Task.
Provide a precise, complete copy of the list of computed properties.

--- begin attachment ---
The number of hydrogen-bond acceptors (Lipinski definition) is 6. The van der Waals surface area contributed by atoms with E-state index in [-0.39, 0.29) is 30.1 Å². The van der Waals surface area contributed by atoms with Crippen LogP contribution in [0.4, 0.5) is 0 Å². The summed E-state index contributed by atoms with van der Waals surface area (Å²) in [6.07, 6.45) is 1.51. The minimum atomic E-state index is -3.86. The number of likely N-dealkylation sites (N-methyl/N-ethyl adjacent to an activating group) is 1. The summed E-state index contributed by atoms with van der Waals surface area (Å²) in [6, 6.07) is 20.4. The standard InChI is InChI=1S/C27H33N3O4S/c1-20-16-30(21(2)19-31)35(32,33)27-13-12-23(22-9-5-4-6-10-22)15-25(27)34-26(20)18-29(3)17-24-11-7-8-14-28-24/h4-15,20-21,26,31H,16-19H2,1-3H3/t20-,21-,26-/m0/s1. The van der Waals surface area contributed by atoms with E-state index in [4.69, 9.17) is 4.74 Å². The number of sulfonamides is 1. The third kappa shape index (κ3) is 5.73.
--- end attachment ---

The number of hydrogen-bond acceptors (Lipinski definition) is 6. The van der Waals surface area contributed by atoms with E-state index in [-0.39, 0.29) is 30.1 Å². The van der Waals surface area contributed by atoms with Crippen LogP contribution in [0.4, 0.5) is 0 Å². The summed E-state index contributed by atoms with van der Waals surface area (Å²) in [6.07, 6.45) is 1.51. The minimum atomic E-state index is -3.86. The number of likely N-dealkylation sites (N-methyl/N-ethyl adjacent to an activating group) is 1. The summed E-state index contributed by atoms with van der Waals surface area (Å²) in [6, 6.07) is 20.4. The standard InChI is InChI=1S/C27H33N3O4S/c1-20-16-30(21(2)19-31)35(32,33)27-13-12-23(22-9-5-4-6-10-22)15-25(27)34-26(20)18-29(3)17-24-11-7-8-14-28-24/h4-15,20-21,26,31H,16-19H2,1-3H3/t20-,21-,26-/m0/s1. The van der Waals surface area contributed by atoms with E-state index in [4.69, 9.17) is 4.74 Å². The number of sulfonamides is 1. The third kappa shape index (κ3) is 5.73.